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Pomona College Group Heads to UN Climate Change Conference as Official Observers

Dawn Bickett '10, Grace Vermeer '10, and Politics Professor Rick Worthington.

Dawn Bickett '10, Grace Vermeer '10, and Politics Professor Rick Worthington

On day one of the United Nations Climate Change Conference (COP15) in Copenhagen, attendee Grace Vermeer ’10 has already been seen groups protesting at the metro stations, “run across more than a few important party members,” and wandered through some of the hundreds of booths set up for organizations such as Climate Action Network International, Federation of Young European Greens, Wetlands International and Tropical Forest Group.

During the conference, which runs December 7 through 18, officials from around the world are working on a global climate change agreement that would begin when the Kyoto protocol expires in 2012. President Barack Obama will travel to COP15 on December 9.

Vermeer, who is blogging about her experience at COP15 on Pomona’s Environmental Analysis Program Web site, is attending the international meeting with a Pomona College group headed by Professor of Politics Richard Worthington. Also attending are Dawn Bickett PO ‘10; Elizabeth DeGori, Scripps ‘10; and Saskia Versteeg and Joshua Brumett, from the University of Texas at Dallas. The contingent was granted observer status as a research, non-governmental organization.

Worthington served as the U.S. coordinator of World Wide Views on Global Warming, a global discussion among ordinary citizens in 44 sites in 38 nations on climate change issues and foreign policy that involved approximately 4,000 people. Both Vermeer and Bickett worked with Worthington to coordinate the WWViews activities in the United States, including hosting the greater Los Angeles meeting at Pomona College on September 26.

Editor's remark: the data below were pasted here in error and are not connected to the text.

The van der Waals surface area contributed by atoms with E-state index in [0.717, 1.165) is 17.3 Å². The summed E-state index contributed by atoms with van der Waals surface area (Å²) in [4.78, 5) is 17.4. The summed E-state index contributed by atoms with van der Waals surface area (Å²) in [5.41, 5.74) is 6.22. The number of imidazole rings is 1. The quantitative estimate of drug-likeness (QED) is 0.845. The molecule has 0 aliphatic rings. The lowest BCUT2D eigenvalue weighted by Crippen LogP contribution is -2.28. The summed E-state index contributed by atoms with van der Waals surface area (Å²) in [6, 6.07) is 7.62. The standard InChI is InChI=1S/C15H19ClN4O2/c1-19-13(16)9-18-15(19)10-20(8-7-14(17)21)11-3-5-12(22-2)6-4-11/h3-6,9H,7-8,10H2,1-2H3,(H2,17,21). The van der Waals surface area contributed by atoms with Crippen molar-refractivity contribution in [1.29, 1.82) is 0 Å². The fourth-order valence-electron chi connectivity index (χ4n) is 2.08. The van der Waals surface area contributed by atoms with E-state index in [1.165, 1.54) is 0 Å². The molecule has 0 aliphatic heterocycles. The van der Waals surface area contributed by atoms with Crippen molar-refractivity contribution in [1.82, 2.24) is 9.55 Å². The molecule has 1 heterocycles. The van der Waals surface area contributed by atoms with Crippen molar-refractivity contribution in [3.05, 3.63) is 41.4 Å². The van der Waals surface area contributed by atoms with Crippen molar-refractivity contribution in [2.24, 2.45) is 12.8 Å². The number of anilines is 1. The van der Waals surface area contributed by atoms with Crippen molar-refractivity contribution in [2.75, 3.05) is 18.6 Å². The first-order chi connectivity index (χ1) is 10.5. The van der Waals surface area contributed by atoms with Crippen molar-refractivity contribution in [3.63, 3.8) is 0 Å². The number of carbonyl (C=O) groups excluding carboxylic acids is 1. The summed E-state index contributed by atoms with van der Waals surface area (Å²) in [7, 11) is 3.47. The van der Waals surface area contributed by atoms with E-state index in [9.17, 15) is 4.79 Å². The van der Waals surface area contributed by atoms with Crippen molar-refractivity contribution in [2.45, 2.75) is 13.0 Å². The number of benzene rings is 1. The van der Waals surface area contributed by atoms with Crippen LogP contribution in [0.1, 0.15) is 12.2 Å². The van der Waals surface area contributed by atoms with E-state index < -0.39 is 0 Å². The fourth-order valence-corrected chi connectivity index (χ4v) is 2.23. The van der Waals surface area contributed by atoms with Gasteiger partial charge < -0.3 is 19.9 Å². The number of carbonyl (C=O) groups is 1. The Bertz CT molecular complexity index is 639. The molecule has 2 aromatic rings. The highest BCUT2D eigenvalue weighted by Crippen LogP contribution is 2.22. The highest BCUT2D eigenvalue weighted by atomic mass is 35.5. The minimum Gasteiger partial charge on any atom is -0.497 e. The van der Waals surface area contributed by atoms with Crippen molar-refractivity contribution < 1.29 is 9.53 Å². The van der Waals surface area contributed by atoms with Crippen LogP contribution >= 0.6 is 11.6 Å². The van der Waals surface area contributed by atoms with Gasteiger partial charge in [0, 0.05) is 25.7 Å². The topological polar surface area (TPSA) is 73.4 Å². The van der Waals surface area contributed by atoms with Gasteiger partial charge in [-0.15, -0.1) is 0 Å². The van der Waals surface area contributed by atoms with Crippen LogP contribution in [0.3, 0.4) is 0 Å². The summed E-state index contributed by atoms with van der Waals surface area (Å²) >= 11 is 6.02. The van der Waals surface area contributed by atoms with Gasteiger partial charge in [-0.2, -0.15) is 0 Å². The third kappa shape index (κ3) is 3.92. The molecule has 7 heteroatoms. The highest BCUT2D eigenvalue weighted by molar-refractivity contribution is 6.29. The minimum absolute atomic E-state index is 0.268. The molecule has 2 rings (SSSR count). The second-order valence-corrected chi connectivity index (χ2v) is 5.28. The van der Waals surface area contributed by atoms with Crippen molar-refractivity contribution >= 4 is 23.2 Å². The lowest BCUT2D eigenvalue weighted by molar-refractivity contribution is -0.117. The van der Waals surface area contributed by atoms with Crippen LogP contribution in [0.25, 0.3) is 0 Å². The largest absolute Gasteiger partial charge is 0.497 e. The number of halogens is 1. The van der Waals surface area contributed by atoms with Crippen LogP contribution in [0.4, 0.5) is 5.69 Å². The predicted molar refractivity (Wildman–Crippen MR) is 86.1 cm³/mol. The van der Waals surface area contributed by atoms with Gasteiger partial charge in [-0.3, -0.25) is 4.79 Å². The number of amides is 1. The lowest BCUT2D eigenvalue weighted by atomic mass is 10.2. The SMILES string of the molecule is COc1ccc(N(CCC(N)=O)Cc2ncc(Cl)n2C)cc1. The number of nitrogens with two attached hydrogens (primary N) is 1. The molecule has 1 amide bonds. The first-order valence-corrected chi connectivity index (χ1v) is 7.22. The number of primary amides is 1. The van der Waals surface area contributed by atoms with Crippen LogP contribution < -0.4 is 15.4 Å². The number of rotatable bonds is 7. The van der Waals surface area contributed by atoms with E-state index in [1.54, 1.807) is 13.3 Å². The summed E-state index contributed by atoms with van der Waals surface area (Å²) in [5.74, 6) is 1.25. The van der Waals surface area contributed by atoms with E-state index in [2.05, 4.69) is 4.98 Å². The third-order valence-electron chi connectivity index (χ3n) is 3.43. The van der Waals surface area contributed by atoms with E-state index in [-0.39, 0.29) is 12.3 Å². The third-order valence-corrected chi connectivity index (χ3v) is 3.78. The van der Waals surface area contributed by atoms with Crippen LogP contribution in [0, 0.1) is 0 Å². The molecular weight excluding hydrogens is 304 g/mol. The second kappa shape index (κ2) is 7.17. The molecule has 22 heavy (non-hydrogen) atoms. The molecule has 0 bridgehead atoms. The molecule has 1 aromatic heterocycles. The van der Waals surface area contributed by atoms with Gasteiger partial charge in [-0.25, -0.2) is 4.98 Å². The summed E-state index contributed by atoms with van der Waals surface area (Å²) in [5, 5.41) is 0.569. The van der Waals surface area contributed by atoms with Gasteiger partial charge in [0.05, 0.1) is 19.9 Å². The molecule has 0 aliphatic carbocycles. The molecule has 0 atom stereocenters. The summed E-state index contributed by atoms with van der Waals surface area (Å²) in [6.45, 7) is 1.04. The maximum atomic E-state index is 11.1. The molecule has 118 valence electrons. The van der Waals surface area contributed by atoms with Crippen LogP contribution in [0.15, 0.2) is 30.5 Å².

While attending COP15, the Pomona group is researching awareness among attendees of the WWViews results, bringing the results to the attention of attendees, and determining what value they see in such deliberative exercises and their views on how to improve them, explained Worthington.

“The results [from WWViews] were surprising and should prove informative to world leaders,” says Worthington. “Among them, people from diverse backgrounds in the United States and worldwide overwhelmingly wanted faster action, deeper GHG emissions cuts and stronger enforcement than either U.S. climate legislation proposals or Copenhagen treaty conference preparations are currently contemplating.”

Findings showed that 90 percent of U.S. participants said it is urgent to reach a tough new agreement at COP15 and not punt to subsequent meetings; and 89 percent said by 2020, emissions should be cut 25-40 percent below 1990 levels. Additionally, 74 percent of participants globally and 69 percent in the U.S. said fossil fuel prices should increase in developed countries. The full results, from the U.S. and globally, were presented to the White House Office of Science and Technology Policy and the Council on Environmental Quality in late November.

Following COP15, Worthington and his group will continue to study the processes and outcomes of WWViews, as well as the key questions what role can ordinary citizens play in analyzing policies through deliberative exercises like WWViews, and, more importantly and much more challenging, according to Worthington, how can their voices be incorporated into policy making. A book of readings on WWViews will be published in May of next year with contributions from WWViews project managers from around the world. The team’s work is being funded by the National Science Foundation.